NCBA effort places focus on young beef leaders |

NCBA effort places focus on young beef leaders

A new program from the National Cattlemen’s Beef Association is placing renewed focus on this country’s young beef producers. The NCBA Young Beef Leader (YBL) program, which involves state affiliates from across the country, will give young people 21-35 years old opportunities for education and increased involvement in local, regional and national industry efforts.

The initiative was announced following an NCBA YBL Roundtable Feb. 5 during the 2015 Cattle Industry Convention in San Antonio, Texas. Included in the roundtable, sponsored by Caterpillar and attended by representatives from 36 state and breed affiliates, was a state sharing forum and discussion of what the new program would include and how it would be conducted. In addition, representatives from seven regions were elected to serve on a Steering Committee for the new program.

Elected chairman of the new YBL Steering Committee was Keith Nantz of Maupin, Oregon. Nantz said the program has an important function in today’s beef industry.

“We need to engage the next generation in a way that keeps them involved and gives them opportunities,” said Nantz. “This effort will open the door to our youth in the areas of production, policy and leadership.”

Elected to the Steering Committee were Chris Jeffcoat, Pennsylvania, American Angus Association (Region I); Jacob Nyhuis, Georgia Cattlemen’s Association (Region II); Ben Novack, Iowa Cattlemen’s Association (Region III); April Bonds, Texas and Southwestern Cattle Raisers Association (Region IV); Matt Hunt, Colorado Livestock Association (Region V); Amber Miller, Nevada Cattlemen’s Association (Region VI); and Jaclyn Wilson, Nebraska Cattlemen’s Association (Region VII).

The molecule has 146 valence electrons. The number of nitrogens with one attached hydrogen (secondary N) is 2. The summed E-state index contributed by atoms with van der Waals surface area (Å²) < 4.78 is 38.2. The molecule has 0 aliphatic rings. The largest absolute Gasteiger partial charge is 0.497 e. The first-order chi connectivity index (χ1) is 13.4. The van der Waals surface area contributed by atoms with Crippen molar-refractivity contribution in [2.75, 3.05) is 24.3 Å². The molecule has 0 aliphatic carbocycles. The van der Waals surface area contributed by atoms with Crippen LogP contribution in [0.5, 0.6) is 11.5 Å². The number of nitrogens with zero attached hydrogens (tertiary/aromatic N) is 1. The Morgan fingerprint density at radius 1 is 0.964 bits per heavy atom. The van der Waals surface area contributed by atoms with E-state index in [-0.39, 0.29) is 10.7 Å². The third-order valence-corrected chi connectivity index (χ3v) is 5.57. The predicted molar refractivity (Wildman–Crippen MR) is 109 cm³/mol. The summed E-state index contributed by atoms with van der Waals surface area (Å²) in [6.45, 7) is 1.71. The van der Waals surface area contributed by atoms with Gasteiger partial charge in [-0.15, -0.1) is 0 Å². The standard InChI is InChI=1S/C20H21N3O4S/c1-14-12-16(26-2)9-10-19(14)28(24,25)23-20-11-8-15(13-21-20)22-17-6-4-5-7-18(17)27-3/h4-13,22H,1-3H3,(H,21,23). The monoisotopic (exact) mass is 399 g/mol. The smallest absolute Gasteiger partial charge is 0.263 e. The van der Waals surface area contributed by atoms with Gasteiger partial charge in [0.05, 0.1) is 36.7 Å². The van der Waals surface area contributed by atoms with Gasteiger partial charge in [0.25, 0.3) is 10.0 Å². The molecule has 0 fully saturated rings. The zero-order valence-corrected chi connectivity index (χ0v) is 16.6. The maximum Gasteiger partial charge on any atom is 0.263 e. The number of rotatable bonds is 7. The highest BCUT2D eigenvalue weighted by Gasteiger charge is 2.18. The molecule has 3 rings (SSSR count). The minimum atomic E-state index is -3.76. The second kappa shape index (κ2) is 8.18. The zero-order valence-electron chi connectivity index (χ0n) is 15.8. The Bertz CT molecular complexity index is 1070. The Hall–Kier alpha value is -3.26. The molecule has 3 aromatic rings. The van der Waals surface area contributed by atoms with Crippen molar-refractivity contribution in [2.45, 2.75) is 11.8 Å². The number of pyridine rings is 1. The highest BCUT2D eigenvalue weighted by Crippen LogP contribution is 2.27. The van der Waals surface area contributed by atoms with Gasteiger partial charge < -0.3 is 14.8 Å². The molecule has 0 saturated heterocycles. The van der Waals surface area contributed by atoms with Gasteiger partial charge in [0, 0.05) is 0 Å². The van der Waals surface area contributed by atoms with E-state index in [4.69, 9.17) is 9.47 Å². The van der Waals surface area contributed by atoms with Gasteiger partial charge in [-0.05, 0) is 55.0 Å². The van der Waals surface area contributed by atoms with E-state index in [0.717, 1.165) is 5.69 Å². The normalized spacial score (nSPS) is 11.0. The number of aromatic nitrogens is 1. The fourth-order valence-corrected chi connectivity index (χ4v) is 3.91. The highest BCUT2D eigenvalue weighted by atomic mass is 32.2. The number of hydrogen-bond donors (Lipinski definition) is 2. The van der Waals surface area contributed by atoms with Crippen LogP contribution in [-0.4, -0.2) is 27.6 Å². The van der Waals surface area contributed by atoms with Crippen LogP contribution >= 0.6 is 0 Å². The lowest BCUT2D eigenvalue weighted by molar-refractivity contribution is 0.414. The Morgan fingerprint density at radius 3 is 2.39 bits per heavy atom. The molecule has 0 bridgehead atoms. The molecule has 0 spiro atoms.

The NCBA YBL program will place particular attention on creating a strong state/national partnership, with NCBA state and breed affiliates playing a key role both in guiding the new program and in developing the young leaders in the future. Funding and staff support from NCBA will make additional state initiatives possible.

A social for those interested in supporting the program, also sponsored by Caterpillar, was held Feb. 4.

Nantz encourages other young producers to get involved in this effort.

“It’s a chance to strengthen relationships and networking, enabling growth on both the personal and industry levels,” he said.

For more information on the NCBA YBL program, contact Sara Arp at


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